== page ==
E-Learning Environments team blog
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    We support Staff and Students using technology to enhance teaching & learning.

    Here you'll find updates on developments at UCL, links & events as well as case studies and personal experiences. Let us know if you have any ideas you want to share!

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  • Archive for the 'General Learning Technology' Category

    Etienne Wenger-Trayner @ UCL Storified!

    By Clive Young, on 7 April 2014

    Etienne Wenger-Trayner, the keynote speaker at UCL Teaching & Learning Conference last week inspired a very active on-line Twitter discussion that had #uclteach trending for a while. Here is some of the flavour of that discussion in about 75 tweets. I used the well-known social network service Storify to create the story and timeline below from the #uclteach hashtag on Twitter.

    If you are interested in using Storify in education to collate and curate feeds from social media such as Twitter, Facebook and Instagram, try the following links.



    Introducing Chris Holland – UCL’s Copyright Support Officer

    By Chris J Holland, on 28 March 2014

    Chris HollandI’m Chris Holland, the new Copyright Support Officer at UCL. New because I have only been in post for a couple of weeks, but also new in the sense that this is a new post in the UCL Library Teaching & Learning Support Section (TLSS).

    I will be very happy to help with any questions about the copyright aspects of reusing  other people’s work or the rights of UCL authors in their own original work.  My expectation is that the area of E-Learning will give rise to some challenging copyright issues and I am looking forward to providing assistance.

    I am based on the 4th floor of the Science Library and report to Hazel Ingrey.  The main focus of my role is firstly to deliver guidance and support on copyright issues to UCL researchers, teachers and support services. Secondly I will develop and deliver a communication plan to promote awareness of copyright issues to all relevant communities within UCL. This will also involve delivering targeted training on aspects of copyright.

    Should you have any queries about copyright (anything you wanted to know but were afraid to ask!) or if you just want to introduce yourself, please do contact me. The easiest way of doing so is to email copyright@ucl.ac.uk. For general information on copyright please visit: http://www.ucl.ac.uk/library/copyright/

    Using smartphones for filming

    By Clive Young, on 23 March 2014


    As we know there is a growing demand across UCL to create video resources for teaching and learning. However the facilities and equipment to do so are still quite limited, so some colleagues are experimenting by shooting video on phones and tablets. 

    Such devices actually turn out to be quite good tools to use to record and even edit ad-hoc short videos – if used in the right way, of course. While researching some guidance documents I came across these videos from the BBC College of Journalism about how to use smartphones for capturing news stories. I think the basic principles apply equally well for educational video and media. The first focuses on using the smartphone as a video camera.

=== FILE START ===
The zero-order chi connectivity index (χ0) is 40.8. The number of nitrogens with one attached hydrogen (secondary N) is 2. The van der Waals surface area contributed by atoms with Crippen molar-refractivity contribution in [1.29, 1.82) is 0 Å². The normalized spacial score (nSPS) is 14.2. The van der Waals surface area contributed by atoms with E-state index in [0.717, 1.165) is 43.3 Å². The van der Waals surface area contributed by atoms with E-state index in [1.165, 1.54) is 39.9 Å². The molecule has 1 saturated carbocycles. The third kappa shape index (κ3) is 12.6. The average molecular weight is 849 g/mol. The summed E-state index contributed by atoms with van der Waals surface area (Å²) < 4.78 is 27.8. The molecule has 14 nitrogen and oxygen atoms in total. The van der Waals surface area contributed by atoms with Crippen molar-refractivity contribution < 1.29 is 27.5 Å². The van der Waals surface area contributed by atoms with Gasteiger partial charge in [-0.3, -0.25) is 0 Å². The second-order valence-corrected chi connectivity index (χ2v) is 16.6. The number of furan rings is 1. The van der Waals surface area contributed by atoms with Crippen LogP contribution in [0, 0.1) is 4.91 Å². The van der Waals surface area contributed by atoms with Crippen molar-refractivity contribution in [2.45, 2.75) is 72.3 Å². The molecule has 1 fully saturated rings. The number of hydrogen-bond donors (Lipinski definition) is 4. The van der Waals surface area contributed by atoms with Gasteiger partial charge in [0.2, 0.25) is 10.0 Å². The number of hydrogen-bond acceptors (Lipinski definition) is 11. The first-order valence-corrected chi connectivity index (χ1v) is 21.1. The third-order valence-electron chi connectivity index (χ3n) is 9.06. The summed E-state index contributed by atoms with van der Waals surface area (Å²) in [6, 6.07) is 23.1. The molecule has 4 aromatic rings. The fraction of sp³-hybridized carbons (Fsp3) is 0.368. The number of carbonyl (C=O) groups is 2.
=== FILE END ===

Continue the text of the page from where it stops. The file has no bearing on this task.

Some UCL colleagues are also using short audio-only ‘podcasts’ for example to give feedback. The next video provides some useful tips about recording audio.


    The final video of this series concentrates on using the phone as a stills camera, and while covering some of the same ground, includes a few useful extra stills-only tips.

    If any colleagues are using a smartphone or tablet to create media resources and would like to share their experiences and tips, please get in touch.

    Digital Skills Event at the Department of Medical Physics and Bioengineering

    By Adrien Desjardins, on 6 March 2014

    Digital Skills EventMany thanks to Jessica Gramp and Vicki Dale of E-Learning Environments for their contributions to our Digital Skills event!

    This event was for first, second, and intercalated undergraduate students in the Department of Medical Physics and Bioengineering. It was an opportunity for these students to gain greater awareness about digital skills that are useful for their learning at UCL and their careers beyond UCL.

    Jessica Gramp gave a presentation that included live polling with clickers.

    In an anonymous survey, we asked students about the devices and websites that they find useful for learning at UCL, both in terms of receiving information and contributing to the learning of their peers. We are grateful to Vicki for her insights to create the survey.

    The event closed with a semi-structured networking part, with a view to connecting students outside their academic years and to exchange advice on e-learning.

    Based on the positive feedback that we received from students, we plan to extend the event to include third and fourth year students next year. We’ll follow-up on this blog when we have data compiled from the anonymous survey.

    - Adrien Desjardins / Mohini Nair

    Whatever happened to MOOCs?

    By Clive Young, on 20 February 2014

    moocAttentive readers may have noticed that following all the hype over the last two years MOOCs (Massive Open Online Courses) seem to have dipped a little below the horizon.

    An interesting time, therefore, for the Heads of E-Learning Forum at the University of Birmingham yesterday to review UK progress so far. The launch of The Open University’s Futurelearn platform late last year, now offering 34 courses, has clearly invigorated UK MOOC activity. Until then the UK MOOC efforts were represented by pioneers University of Edinburgh and the University of London on Coursera.

    Prof Hugh Davis, University of Southampton, reminded us that MOOCs are part of a bigger picture of change in HE, and a report The avalanche is coming early last year encapsulated the fears that HE may be approaching a ‘Napster moment’ where clicks overtake bricks. An authoritative response to this warning however recognized a “well rounded campus-based experience” albeit “enriched and made more efficient by technology” will not go away. However universities should not be complacent but embrace the disruptive potential of MOOCs to “focus on their core competence for which they have long been revered and cherished”.